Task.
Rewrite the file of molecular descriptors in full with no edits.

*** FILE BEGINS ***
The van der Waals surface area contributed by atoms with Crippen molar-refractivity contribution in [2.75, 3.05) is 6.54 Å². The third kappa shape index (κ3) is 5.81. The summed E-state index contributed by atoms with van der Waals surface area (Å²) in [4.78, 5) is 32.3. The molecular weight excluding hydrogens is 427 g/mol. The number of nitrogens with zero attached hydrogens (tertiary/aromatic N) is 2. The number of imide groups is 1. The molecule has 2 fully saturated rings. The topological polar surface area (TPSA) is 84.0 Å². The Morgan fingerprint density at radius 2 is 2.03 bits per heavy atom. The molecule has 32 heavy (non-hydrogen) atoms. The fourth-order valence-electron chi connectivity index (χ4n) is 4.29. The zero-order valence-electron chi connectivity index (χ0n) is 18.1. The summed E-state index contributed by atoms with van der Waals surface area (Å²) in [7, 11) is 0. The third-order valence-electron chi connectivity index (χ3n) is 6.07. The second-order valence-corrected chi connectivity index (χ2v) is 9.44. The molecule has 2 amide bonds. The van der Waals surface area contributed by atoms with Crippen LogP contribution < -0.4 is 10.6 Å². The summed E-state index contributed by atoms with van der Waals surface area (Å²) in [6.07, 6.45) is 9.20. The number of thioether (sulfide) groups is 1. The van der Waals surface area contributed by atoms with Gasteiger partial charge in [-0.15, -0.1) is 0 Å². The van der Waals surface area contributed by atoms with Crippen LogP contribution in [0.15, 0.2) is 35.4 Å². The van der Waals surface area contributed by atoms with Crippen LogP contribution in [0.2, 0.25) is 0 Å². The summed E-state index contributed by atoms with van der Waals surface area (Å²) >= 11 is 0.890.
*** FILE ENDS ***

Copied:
The van der Waals surface area contributed by atoms with Crippen molar-refractivity contribution in [2.75, 3.05) is 6.54 Å². The third kappa shape index (κ3) is 5.81. The summed E-state index contributed by atoms with van der Waals surface area (Å²) in [4.78, 5) is 32.3. The molecular weight excluding hydrogens is 427 g/mol. The number of nitrogens with zero attached hydrogens (tertiary/aromatic N) is 2. The number of imide groups is 1. The molecule has 2 fully saturated rings. The topological polar surface area (TPSA) is 84.0 Å². The Morgan fingerprint density at radius 2 is 2.03 bits per heavy atom. The molecule has 32 heavy (non-hydrogen) atoms. The fourth-order valence-electron chi connectivity index (χ4n) is 4.29. The zero-order valence-electron chi connectivity index (χ0n) is 18.1. The summed E-state index contributed by atoms with van der Waals surface area (Å²) in [7, 11) is 0. The third-order valence-electron chi connectivity index (χ3n) is 6.07. The second-order valence-corrected chi connectivity index (χ2v) is 9.44. The molecule has 2 amide bonds. The van der Waals surface area contributed by atoms with Crippen LogP contribution < -0.4 is 10.6 Å². The summed E-state index contributed by atoms with van der Waals surface area (Å²) in [6.07, 6.45) is 9.20. The number of thioether (sulfide) groups is 1. The van der Waals surface area contributed by atoms with Gasteiger partial charge in [-0.15, -0.1) is 0 Å². The van der Waals surface area contributed by atoms with Crippen LogP contribution in [0.15, 0.2) is 35.4 Å². The van der Waals surface area contributed by atoms with Crippen LogP contribution in [0.2, 0.25) is 0 Å². The summed E-state index contributed by atoms with van der Waals surface area (Å²) >= 11 is 0.890.